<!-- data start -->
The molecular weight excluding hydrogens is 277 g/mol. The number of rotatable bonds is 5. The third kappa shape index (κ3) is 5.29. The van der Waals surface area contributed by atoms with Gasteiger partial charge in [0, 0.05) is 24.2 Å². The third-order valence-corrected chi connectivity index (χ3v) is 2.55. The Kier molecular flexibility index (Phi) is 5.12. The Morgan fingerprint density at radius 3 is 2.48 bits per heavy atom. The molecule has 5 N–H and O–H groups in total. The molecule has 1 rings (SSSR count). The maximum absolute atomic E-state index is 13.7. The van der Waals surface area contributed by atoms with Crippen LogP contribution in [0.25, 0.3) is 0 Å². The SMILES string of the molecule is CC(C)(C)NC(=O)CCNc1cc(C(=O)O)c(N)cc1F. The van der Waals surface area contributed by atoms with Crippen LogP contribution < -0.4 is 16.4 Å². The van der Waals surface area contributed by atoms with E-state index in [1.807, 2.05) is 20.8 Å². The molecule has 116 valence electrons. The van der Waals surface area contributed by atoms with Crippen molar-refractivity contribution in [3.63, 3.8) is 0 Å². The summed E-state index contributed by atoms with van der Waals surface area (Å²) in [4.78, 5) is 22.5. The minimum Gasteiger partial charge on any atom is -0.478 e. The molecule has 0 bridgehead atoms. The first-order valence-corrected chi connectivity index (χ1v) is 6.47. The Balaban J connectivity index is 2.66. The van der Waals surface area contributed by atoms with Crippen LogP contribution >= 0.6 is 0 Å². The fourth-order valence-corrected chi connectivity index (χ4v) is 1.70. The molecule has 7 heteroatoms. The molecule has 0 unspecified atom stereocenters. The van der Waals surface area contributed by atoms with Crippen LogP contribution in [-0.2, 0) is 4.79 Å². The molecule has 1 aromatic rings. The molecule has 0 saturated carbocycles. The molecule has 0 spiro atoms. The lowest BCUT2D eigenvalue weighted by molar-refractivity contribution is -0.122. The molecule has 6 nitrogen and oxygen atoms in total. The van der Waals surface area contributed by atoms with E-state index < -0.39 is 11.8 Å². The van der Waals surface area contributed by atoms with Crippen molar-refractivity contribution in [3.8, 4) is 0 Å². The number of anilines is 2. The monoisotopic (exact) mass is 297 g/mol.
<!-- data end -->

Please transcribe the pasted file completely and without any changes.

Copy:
The molecular weight excluding hydrogens is 277 g/mol. The number of rotatable bonds is 5. The third kappa shape index (κ3) is 5.29. The van der Waals surface area contributed by atoms with Gasteiger partial charge in [0, 0.05) is 24.2 Å². The third-order valence-corrected chi connectivity index (χ3v) is 2.55. The Kier molecular flexibility index (Phi) is 5.12. The Morgan fingerprint density at radius 3 is 2.48 bits per heavy atom. The molecule has 5 N–H and O–H groups in total. The molecule has 1 rings (SSSR count). The maximum absolute atomic E-state index is 13.7. The van der Waals surface area contributed by atoms with Crippen LogP contribution in [0.25, 0.3) is 0 Å². The SMILES string of the molecule is CC(C)(C)NC(=O)CCNc1cc(C(=O)O)c(N)cc1F. The van der Waals surface area contributed by atoms with Crippen LogP contribution < -0.4 is 16.4 Å². The van der Waals surface area contributed by atoms with E-state index in [1.807, 2.05) is 20.8 Å². The molecule has 116 valence electrons. The van der Waals surface area contributed by atoms with Crippen molar-refractivity contribution in [3.63, 3.8) is 0 Å². The summed E-state index contributed by atoms with van der Waals surface area (Å²) in [4.78, 5) is 22.5. The minimum Gasteiger partial charge on any atom is -0.478 e. The molecule has 0 bridgehead atoms. The first-order valence-corrected chi connectivity index (χ1v) is 6.47. The Balaban J connectivity index is 2.66. The van der Waals surface area contributed by atoms with Crippen LogP contribution >= 0.6 is 0 Å². The fourth-order valence-corrected chi connectivity index (χ4v) is 1.70. The molecule has 7 heteroatoms. The molecule has 0 unspecified atom stereocenters. The van der Waals surface area contributed by atoms with Crippen LogP contribution in [-0.2, 0) is 4.79 Å². The molecule has 1 aromatic rings. The molecule has 0 saturated carbocycles. The molecule has 0 spiro atoms. The lowest BCUT2D eigenvalue weighted by molar-refractivity contribution is -0.122. The molecule has 6 nitrogen and oxygen atoms in total. The van der Waals surface area contributed by atoms with E-state index < -0.39 is 11.8 Å². The van der Waals surface area contributed by atoms with Crippen molar-refractivity contribution in [3.8, 4) is 0 Å². The number of anilines is 2. The monoisotopic (exact) mass is 297 g/mol.